As I was reading this mystery novel, I kept thinking of The Maltese Falcon, by Dashiell Hammett...which is weird because The Golden Scales takes place in modern Cairo shortly before the Arab Spring. Upon reflection, I guess it’s because Makana, the detective in this case, is very like Bogart in a number of ways: tough, complex, more interested in doing the right thing than in money, and with a look of having seen the worst the world has to offer, yet going on.
A former police inspector in Sudan who left after the new, evil regime took over there, Makana lives in a ramshackle houseboat, his detective business in Egypt far from flourishing. One day he is approached by the minions of one of the most powerful men in the country to find his son, a celebrated soccer player who has disappeared. As he begins his investigation in the mean streets of Cairo, he realizes that there is far more at stake than simply locating a missing person.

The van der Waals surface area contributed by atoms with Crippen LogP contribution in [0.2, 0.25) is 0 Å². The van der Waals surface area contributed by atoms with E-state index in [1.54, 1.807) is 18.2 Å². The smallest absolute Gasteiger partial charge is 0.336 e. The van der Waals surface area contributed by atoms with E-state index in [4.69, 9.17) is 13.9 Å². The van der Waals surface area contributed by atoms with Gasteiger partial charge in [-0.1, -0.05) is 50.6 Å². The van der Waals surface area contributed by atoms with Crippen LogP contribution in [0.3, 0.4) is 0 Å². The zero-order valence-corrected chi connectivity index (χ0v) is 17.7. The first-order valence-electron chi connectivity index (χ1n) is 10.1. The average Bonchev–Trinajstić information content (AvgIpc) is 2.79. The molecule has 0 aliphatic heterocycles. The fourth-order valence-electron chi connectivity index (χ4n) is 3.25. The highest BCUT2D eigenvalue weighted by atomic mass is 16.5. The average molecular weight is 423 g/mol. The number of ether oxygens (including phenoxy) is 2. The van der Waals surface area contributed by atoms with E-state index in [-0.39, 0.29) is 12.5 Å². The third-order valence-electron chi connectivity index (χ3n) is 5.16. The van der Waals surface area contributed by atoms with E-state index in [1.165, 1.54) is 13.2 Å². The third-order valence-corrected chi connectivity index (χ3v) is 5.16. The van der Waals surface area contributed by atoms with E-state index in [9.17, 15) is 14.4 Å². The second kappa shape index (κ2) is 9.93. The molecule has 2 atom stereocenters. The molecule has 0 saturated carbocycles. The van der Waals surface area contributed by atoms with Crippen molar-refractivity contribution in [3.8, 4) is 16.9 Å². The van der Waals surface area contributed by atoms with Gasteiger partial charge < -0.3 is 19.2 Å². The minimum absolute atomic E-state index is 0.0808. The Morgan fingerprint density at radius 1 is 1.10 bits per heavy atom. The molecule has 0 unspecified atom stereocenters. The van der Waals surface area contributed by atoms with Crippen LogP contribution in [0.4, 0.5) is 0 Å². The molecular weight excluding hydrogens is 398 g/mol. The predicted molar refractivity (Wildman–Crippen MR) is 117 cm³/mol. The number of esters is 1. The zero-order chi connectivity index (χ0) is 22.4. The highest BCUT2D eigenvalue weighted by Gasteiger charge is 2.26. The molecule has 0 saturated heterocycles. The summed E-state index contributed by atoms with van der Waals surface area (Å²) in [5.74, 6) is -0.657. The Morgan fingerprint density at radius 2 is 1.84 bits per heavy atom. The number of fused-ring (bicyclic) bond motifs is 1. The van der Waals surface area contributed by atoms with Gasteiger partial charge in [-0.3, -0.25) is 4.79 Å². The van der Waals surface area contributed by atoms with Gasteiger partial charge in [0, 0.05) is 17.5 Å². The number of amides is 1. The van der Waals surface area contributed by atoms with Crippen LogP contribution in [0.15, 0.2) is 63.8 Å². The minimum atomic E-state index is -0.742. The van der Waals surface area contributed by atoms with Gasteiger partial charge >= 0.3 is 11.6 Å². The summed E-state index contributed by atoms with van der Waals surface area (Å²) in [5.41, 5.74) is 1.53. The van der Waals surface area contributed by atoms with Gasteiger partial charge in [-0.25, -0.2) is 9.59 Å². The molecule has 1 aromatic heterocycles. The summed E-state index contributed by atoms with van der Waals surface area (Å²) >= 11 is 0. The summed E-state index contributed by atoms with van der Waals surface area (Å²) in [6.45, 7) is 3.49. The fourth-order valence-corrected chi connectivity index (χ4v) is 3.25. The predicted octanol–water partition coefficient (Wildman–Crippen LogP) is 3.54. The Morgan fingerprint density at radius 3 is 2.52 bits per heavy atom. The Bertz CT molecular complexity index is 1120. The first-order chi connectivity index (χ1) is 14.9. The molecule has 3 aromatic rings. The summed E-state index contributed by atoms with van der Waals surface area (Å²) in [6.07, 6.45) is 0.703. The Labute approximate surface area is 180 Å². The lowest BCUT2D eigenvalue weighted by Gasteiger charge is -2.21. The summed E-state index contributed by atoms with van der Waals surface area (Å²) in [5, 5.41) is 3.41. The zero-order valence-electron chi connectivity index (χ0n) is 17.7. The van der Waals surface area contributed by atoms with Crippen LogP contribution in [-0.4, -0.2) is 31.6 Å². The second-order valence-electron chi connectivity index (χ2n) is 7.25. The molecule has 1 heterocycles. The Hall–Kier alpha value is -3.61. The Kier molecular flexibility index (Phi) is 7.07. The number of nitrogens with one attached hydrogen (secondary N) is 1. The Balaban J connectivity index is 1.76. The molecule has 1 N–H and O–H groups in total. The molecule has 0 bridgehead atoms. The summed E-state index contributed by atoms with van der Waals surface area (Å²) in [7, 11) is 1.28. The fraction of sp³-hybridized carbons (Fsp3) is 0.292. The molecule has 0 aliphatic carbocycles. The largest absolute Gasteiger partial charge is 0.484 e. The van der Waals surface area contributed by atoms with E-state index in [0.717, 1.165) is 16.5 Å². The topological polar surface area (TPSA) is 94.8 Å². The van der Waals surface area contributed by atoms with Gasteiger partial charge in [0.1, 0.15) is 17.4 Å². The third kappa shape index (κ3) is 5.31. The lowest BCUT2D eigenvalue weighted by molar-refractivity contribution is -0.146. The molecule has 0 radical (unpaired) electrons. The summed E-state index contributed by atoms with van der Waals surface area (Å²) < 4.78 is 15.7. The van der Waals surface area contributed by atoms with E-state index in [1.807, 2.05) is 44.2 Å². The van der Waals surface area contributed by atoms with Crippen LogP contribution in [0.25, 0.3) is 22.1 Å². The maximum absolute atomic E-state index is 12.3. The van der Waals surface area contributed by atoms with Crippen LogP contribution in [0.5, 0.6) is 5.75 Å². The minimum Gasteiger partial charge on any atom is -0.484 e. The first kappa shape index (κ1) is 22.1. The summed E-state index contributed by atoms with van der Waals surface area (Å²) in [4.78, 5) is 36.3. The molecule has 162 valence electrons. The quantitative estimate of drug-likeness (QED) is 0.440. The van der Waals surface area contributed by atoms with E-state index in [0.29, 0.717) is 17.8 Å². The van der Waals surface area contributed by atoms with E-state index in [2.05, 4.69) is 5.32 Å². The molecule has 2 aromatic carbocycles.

Although the plot is labyrinthine to say the least, it moves quickly—sometimes at breakneck speed—thanks to the author’s uncluttered writing style. Along the way, we meet a variety of interesting characters, including a Sydney Greenstreet type and a Peter Lorre clone. (Coincidentally, Lorre’s character in The Maltese Falcon was named Cairo.)
This is the first of a new series by an author who was born in London and brought up in Khartoum, Sudan, and has written a number of critically acclaimed literary novels. It is being published on the anniversary of the revolution in Egypt. I strongly recommend this initial entry into Egyptian noir.